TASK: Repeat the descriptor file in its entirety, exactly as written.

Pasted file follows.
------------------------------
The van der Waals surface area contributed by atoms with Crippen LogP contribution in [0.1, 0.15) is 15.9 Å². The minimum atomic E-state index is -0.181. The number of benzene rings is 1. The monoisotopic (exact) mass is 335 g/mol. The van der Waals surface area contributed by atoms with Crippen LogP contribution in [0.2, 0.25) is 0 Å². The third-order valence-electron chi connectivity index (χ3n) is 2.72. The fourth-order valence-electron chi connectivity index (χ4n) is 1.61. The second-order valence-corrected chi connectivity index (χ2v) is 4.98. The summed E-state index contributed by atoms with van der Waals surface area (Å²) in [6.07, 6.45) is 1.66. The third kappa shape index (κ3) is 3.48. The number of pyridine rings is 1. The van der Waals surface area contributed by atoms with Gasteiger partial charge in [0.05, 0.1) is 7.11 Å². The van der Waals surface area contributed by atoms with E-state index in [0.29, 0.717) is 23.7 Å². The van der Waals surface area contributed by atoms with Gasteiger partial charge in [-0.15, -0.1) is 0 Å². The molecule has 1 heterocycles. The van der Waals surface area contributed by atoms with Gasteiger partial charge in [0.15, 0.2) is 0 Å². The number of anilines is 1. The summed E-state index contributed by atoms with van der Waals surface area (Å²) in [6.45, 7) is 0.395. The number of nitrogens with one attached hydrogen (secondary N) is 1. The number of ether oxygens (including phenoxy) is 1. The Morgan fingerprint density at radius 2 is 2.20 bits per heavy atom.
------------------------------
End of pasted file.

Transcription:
The van der Waals surface area contributed by atoms with Crippen LogP contribution in [0.1, 0.15) is 15.9 Å². The minimum atomic E-state index is -0.181. The number of benzene rings is 1. The monoisotopic (exact) mass is 335 g/mol. The van der Waals surface area contributed by atoms with Crippen LogP contribution in [0.2, 0.25) is 0 Å². The third-order valence-electron chi connectivity index (χ3n) is 2.72. The fourth-order valence-electron chi connectivity index (χ4n) is 1.61. The second-order valence-corrected chi connectivity index (χ2v) is 4.98. The summed E-state index contributed by atoms with van der Waals surface area (Å²) in [6.07, 6.45) is 1.66. The third kappa shape index (κ3) is 3.48. The number of pyridine rings is 1. The van der Waals surface area contributed by atoms with Gasteiger partial charge in [0.05, 0.1) is 7.11 Å². The van der Waals surface area contributed by atoms with E-state index in [0.29, 0.717) is 23.7 Å². The van der Waals surface area contributed by atoms with Gasteiger partial charge in [-0.15, -0.1) is 0 Å². The molecule has 1 heterocycles. The van der Waals surface area contributed by atoms with Gasteiger partial charge in [0.15, 0.2) is 0 Å². The number of anilines is 1. The summed E-state index contributed by atoms with van der Waals surface area (Å²) in [6.45, 7) is 0.395. The number of nitrogens with one attached hydrogen (secondary N) is 1. The number of ether oxygens (including phenoxy) is 1. The Morgan fingerprint density at radius 2 is 2.20 bits per heavy atom.